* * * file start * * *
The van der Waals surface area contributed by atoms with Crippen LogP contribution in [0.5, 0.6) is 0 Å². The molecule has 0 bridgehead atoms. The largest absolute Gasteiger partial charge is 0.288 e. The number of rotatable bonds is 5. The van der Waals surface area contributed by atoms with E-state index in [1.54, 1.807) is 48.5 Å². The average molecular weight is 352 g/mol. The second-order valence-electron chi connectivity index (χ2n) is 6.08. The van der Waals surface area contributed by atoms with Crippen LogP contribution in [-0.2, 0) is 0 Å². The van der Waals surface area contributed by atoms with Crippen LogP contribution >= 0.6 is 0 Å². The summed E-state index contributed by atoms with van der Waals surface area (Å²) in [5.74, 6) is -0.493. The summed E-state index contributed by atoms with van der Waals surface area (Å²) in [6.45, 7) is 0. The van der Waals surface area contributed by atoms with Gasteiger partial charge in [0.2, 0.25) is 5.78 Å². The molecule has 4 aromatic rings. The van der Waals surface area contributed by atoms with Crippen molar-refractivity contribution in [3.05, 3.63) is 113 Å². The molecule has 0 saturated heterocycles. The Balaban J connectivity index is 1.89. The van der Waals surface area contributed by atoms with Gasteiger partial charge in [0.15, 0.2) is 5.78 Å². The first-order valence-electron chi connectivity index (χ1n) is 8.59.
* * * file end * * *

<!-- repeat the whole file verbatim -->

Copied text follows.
The van der Waals surface area contributed by atoms with Crippen LogP contribution in [0.5, 0.6) is 0 Å². The molecule has 0 bridgehead atoms. The largest absolute Gasteiger partial charge is 0.288 e. The number of rotatable bonds is 5. The van der Waals surface area contributed by atoms with E-state index in [1.54, 1.807) is 48.5 Å². The average molecular weight is 352 g/mol. The second-order valence-electron chi connectivity index (χ2n) is 6.08. The van der Waals surface area contributed by atoms with Crippen LogP contribution in [-0.2, 0) is 0 Å². The van der Waals surface area contributed by atoms with Crippen LogP contribution >= 0.6 is 0 Å². The summed E-state index contributed by atoms with van der Waals surface area (Å²) in [5.74, 6) is -0.493. The summed E-state index contributed by atoms with van der Waals surface area (Å²) in [6.45, 7) is 0. The van der Waals surface area contributed by atoms with Gasteiger partial charge in [0.2, 0.25) is 5.78 Å². The molecule has 4 aromatic rings. The van der Waals surface area contributed by atoms with Crippen molar-refractivity contribution in [3.05, 3.63) is 113 Å². The molecule has 0 saturated heterocycles. The Balaban J connectivity index is 1.89. The van der Waals surface area contributed by atoms with Gasteiger partial charge in [0.15, 0.2) is 5.78 Å². The first-order valence-electron chi connectivity index (χ1n) is 8.59.